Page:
As the Hunting Regulatory Authority takes shape, the newly appointed chair, Lord Donoughue, has called for legislation to outlaw cruelty to wild mammals. Tragically this seems to be at odds with the League Against Cruel Sports(LACS), who has long seemed to be less intrested in the prevention of cruelty to animals than campaigning against people.
LACS’ Chief Executive, Mr Batchelor, has said in his blog, “Lord Donoughue is apparently planning to put forward some sort of Private Members’ Bill in the House of Lords, which would make it an offence to be cruel to a wild mammal. The problem with that suggestion is that someone would actually have to be cruel to the animal before they could be charged with any offence.”
The idea that a crime must be commited before charges are brought has been a foundation of our legal system, yet Mr Batchelor seems to identify this as a flaw.
He continues, “Trying to prove that the fox that the hounds had ripped apart and then eaten had suffered before it died would be extremely difficult in court without a body to produce in evidence. Worse still, such legislation would not actually make it a crime to deliberately chase or to set dogs on to a wild animal for sport.” In saying that “to deliberately…set dogs on to a wild animal for sport” would not be covered by the proposed legislation, he admits that it does not constitute cruelty and makes a futher mockery of LACS’ campaign to ban hunting and the Hunting Act itself.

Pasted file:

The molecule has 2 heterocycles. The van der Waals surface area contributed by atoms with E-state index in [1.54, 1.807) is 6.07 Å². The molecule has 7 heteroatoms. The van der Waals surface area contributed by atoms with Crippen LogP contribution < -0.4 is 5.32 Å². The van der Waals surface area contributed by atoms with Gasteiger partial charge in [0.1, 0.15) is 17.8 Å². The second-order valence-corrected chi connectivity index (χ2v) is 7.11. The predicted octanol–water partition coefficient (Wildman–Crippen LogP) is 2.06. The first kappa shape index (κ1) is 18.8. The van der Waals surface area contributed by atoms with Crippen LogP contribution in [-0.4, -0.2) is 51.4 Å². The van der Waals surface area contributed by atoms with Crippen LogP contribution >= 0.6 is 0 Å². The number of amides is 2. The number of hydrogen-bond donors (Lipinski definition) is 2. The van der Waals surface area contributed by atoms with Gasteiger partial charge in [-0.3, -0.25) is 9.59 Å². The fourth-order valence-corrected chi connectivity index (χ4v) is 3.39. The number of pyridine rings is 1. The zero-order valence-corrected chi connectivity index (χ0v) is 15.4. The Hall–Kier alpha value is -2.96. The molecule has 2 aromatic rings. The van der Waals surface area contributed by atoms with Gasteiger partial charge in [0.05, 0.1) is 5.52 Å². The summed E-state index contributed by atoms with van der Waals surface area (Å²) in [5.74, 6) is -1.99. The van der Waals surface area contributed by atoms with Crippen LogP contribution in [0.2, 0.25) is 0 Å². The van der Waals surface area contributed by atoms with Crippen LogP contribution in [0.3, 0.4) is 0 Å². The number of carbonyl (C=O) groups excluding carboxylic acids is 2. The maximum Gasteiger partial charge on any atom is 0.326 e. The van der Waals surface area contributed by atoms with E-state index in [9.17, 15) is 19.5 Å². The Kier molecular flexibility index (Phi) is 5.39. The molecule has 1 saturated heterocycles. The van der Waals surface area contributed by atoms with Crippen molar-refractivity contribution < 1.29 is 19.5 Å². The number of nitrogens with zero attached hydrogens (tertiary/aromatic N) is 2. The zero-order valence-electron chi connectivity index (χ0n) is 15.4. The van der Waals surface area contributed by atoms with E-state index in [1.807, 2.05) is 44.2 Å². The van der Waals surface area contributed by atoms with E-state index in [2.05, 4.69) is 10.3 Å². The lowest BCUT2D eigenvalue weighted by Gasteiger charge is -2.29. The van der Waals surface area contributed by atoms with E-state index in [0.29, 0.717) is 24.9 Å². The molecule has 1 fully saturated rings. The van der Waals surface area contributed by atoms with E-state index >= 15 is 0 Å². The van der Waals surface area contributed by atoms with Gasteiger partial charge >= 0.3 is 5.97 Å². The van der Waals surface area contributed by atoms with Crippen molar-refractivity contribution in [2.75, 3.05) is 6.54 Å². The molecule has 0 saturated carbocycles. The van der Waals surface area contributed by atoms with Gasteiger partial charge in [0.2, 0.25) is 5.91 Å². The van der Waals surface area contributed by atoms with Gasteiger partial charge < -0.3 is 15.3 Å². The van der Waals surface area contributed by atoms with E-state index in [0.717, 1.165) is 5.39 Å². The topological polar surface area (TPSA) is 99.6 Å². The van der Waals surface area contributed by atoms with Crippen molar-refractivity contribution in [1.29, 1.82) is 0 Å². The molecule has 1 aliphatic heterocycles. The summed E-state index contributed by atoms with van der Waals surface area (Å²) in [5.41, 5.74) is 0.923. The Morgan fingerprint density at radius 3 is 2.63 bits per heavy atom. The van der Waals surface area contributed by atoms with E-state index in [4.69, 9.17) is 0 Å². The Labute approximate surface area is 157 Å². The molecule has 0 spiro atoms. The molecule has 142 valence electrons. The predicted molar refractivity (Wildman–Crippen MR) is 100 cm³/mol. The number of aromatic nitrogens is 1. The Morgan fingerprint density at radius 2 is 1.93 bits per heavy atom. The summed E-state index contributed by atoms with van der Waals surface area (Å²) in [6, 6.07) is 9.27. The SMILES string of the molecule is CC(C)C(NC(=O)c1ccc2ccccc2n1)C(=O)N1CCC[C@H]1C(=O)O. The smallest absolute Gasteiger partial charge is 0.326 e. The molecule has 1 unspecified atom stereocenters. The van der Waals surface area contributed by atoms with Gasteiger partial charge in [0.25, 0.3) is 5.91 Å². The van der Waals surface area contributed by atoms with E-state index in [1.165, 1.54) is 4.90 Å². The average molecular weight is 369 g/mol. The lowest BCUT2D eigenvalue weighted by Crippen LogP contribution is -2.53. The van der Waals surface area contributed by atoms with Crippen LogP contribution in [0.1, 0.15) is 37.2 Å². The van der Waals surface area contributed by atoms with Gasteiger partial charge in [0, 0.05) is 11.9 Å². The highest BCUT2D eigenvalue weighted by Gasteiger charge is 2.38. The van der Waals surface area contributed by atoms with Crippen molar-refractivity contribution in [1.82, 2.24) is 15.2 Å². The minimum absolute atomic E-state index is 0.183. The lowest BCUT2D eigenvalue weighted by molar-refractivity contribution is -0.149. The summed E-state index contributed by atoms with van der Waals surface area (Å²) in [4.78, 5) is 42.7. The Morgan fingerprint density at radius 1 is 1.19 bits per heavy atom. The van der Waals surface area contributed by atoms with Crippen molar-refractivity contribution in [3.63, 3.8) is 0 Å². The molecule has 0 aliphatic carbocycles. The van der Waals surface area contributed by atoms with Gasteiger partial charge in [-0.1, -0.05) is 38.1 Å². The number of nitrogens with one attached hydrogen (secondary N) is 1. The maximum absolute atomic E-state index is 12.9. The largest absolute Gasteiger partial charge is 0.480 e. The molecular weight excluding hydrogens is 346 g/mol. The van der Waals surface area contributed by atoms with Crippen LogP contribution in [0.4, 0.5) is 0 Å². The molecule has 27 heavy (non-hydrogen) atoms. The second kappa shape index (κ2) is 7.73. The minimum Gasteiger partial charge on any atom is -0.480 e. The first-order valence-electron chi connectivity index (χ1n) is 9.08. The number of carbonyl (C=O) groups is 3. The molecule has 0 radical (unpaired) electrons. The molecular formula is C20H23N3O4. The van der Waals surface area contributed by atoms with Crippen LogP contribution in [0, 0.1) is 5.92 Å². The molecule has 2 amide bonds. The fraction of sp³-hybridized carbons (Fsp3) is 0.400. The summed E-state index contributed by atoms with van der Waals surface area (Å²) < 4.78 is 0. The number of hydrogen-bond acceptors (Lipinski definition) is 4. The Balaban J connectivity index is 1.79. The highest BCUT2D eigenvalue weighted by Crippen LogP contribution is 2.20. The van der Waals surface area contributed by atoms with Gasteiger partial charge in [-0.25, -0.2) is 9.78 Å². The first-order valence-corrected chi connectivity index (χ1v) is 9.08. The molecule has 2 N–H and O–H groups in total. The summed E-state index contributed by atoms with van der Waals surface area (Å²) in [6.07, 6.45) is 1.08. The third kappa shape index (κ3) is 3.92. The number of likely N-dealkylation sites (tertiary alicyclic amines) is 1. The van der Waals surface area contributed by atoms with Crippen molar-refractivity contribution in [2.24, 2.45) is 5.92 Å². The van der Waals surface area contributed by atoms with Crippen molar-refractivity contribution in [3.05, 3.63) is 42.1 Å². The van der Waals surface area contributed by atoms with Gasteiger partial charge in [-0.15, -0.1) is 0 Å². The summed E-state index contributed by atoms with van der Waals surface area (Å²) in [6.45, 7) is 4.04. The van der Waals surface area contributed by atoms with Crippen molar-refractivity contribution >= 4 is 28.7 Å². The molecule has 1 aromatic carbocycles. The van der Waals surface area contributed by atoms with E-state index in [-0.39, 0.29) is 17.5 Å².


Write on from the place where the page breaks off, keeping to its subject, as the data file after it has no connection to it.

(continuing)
Head of Countryside Alliance Media, Tim Bonner, has responded, “Mr Batchelor is admitting that LACS actually has no interest in legislation that actually addresses cruelty. For years we have argued that a prohibition on hunting had nothing to do with animal welfare and everything to do with a misplaced hatred of people who hunt. Now Mr Batchelor has accepted that the case against hunting is unproven, and unproveable, on welfare grounds and that it is the activity, rather than any impact on animal welfare, that so offends anti-hunting activists.”
Mr Bonner has also reminded us that James Barrington and Richard Course, previous Chief Executives of LACS, left the organisation having concluded that banning hunting would be detrimental to animal welfare and concludes, “This strange, but revealing, statement from Mr Batchelor suggests he, too, might be on the verge of a Damascene conversion. It is a small step from accepting that there is no animal welfare case against hunting to concluding that the campaign to prohibit it is unjustified and counter-productive.”